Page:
[ATTACH=CONFIG]n1062250[/ATTACH]

                            When you say closures - we can purchase a foam "infill strip" like this locally. Is this what you mean?


                            [ATTACH=CONFIG]n1062251[/ATTACH]
                            Looks great, Gooseberry!

                            As far as your infill strip, that is what I would call a closure - same idea. And by the looks of it and the look of the metal profile, one closure may work the same in and out. In my area, I can buy inside and outside closures, plus I can buy a vented closure if I want a ridge vent (which don't really work in my cold climate). Usually the bottom is sticky so that it won't fly away at the wrong moment - don't panic if it doesn't come that way, though.

                            Jason Laws
                            Plain In Maine
                            Amity, Maine
                            plaininmaine.houzz.com



                            " ... I will liken him unto a wise man, which built his house upon a rock: And the rain descended, and the floods came, and the winds blew, and beat upon that house; and it fell not: for it was founded upon a rock" (Matthew 7:24-25 KJV).

                            Comment


                            • #15
                              Originally posted by gooseberry View Post


                              Hi Happy Home.

                              Dormer to be used for bed room of residential home.

                              It's a corrugated sheet metal roof product that is popular over here manufactured by a company called "Colorbond".

                              The foil primarily relects the sun's heat but also helps to protect the house from moisture. We'll be adding glasswool insulation to the walls and ceilings also.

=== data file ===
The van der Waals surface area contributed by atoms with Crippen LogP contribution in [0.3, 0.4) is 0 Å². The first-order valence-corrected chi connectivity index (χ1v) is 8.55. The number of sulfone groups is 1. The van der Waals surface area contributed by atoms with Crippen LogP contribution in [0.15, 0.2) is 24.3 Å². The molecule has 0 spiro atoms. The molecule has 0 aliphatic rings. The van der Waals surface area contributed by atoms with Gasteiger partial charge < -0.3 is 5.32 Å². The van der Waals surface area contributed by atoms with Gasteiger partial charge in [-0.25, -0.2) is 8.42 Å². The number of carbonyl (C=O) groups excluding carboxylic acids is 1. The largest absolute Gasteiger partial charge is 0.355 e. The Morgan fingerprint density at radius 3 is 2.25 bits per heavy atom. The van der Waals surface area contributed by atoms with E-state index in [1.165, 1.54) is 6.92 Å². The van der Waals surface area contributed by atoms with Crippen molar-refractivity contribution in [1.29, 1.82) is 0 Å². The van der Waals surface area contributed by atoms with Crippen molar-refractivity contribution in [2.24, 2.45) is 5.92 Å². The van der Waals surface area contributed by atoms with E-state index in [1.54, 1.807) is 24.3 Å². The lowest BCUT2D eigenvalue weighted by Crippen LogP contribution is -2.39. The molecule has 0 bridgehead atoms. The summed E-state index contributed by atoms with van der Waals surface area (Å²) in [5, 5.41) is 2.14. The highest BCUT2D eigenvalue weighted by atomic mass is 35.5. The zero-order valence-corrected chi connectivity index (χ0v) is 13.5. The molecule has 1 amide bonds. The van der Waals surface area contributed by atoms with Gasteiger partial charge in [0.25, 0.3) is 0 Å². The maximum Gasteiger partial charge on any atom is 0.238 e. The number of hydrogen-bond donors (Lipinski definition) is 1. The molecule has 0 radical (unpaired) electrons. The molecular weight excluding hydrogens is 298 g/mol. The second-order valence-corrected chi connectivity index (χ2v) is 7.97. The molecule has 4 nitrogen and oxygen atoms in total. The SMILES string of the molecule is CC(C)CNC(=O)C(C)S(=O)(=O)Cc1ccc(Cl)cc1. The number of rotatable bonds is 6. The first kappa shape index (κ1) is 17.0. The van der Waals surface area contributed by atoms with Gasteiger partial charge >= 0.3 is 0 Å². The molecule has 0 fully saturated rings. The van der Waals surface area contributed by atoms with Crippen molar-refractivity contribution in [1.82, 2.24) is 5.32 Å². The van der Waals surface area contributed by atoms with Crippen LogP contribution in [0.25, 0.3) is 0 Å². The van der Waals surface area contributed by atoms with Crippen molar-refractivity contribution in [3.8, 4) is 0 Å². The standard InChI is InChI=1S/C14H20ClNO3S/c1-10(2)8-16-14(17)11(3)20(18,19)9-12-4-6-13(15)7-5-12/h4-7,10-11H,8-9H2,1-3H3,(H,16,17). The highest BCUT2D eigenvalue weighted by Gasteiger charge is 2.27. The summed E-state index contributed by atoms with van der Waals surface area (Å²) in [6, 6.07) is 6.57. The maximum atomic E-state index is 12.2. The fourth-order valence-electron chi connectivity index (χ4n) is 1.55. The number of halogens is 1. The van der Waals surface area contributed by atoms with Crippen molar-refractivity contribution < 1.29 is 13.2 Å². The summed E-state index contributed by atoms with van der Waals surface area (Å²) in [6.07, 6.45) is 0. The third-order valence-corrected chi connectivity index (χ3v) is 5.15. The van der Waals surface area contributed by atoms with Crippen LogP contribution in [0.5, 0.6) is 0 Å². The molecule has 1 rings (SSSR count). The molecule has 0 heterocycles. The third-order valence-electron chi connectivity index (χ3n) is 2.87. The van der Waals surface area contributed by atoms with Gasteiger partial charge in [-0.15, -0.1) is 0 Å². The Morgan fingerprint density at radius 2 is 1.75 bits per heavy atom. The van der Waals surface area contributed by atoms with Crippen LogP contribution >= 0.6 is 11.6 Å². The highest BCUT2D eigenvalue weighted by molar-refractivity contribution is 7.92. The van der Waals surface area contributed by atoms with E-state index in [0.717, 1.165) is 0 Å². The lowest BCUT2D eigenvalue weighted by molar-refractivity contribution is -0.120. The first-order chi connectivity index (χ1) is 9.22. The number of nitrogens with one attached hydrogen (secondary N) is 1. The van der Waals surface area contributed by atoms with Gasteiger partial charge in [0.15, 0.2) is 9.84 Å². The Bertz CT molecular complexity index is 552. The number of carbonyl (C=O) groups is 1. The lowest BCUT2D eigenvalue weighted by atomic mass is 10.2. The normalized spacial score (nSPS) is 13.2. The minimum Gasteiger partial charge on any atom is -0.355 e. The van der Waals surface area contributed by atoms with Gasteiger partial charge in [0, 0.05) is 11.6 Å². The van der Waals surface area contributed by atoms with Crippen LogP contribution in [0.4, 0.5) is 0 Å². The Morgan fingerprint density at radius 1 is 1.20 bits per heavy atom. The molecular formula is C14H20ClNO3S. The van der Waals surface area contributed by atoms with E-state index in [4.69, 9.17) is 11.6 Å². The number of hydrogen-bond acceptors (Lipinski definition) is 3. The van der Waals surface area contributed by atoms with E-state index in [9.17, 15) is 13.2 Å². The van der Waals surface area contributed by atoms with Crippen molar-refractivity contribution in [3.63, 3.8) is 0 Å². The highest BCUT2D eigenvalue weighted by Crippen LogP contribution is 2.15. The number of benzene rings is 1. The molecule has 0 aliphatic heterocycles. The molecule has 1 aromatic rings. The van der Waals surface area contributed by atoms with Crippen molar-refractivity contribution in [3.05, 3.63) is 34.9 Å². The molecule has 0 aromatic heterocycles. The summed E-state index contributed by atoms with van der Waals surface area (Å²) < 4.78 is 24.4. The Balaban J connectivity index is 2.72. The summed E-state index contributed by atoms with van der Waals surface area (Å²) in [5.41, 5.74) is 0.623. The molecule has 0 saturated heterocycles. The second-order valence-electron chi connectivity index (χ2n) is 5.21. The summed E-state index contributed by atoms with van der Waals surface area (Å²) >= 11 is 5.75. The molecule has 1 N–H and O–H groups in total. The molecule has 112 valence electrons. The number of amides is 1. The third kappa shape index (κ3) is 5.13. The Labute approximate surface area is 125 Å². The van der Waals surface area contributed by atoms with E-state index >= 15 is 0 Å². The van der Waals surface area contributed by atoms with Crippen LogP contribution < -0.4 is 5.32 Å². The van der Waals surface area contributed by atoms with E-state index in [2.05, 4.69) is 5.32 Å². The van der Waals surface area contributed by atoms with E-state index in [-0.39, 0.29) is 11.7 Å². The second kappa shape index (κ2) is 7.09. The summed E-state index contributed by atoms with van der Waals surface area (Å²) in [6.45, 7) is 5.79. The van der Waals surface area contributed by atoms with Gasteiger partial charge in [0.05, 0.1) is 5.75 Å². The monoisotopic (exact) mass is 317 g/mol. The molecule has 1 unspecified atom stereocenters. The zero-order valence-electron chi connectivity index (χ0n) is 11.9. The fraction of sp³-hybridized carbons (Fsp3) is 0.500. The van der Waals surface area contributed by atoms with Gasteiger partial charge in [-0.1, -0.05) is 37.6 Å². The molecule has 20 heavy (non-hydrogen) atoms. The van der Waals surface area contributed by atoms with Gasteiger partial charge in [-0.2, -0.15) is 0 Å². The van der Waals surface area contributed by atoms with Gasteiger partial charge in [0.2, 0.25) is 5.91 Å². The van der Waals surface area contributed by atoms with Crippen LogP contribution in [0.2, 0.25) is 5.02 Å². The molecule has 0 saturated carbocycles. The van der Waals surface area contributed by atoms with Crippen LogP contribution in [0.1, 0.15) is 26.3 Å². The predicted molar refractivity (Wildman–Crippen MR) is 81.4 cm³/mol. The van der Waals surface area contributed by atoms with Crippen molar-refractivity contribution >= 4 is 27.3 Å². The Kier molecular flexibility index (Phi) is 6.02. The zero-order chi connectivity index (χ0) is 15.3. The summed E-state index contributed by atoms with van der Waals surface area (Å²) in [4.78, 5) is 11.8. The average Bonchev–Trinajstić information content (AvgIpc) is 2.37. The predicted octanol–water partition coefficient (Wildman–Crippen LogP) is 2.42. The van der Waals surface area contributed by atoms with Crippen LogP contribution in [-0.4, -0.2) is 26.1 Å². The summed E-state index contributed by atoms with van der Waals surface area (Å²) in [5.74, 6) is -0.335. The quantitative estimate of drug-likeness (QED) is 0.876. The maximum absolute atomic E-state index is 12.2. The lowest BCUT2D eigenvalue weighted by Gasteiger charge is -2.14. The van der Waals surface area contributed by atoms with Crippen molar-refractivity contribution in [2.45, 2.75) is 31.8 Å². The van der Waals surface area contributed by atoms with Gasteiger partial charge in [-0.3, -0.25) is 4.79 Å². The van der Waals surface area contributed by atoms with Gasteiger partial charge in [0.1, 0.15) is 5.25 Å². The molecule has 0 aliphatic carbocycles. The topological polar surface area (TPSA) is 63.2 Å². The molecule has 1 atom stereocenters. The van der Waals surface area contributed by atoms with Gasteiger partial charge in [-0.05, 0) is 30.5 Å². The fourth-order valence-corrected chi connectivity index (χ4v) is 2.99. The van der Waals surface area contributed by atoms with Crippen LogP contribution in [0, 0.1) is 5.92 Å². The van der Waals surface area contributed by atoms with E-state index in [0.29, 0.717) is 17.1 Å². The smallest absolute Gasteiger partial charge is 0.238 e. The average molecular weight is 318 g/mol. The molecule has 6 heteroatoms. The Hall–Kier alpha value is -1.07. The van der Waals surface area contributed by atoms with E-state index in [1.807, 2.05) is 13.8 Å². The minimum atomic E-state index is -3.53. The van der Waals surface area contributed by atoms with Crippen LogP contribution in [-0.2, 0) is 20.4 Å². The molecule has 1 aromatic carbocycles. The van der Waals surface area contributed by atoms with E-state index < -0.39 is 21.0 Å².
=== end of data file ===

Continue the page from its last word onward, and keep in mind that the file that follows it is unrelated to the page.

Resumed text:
We mainly use the steel strapping for tie-down and bracing in high wind / cyclone areas. Norfolk Island occasionally get's low severity cyclones, so homes are usually built to the Australian cyclone specification/standard. I understand that in the US most homes are fully sheathed in some kind of OSB/plywood product? I love the sound of this approach but this is rare on Norfolk and in Australia. A house may have some of it's walls sheathed for bracing in higher-wind areas, which is the case with this house, but I haven't heard of anyone sheathing everything where I am from. The dormer side walls were not going to be sheathed in this case, however the front walls are (those either side of the dormer window).
                              What is "glasswool" insulation? Is that the same as fiberglass insulation?

                              That metal profile that you use is one that used to be installed many years ago around here and I find them mainly on older buildings. The one I use now has the major ribs about 9" O.C. and the panels are about 3' wide.

                              How does your bracing method down there hold up? Is there much structural damage after a big storm?
                              Jason Laws
                              Plain In Maine
                              Amity, Maine
                              plaininmaine.houzz.com



                              " ... I will liken him unto a wise man, which built his house upon a rock: And the rain descended, and the floods came, and the winds blew, and beat upon that house; and it fell not: for it was founded upon a rock" (Matthew 7:24-25 KJV).

                              Comment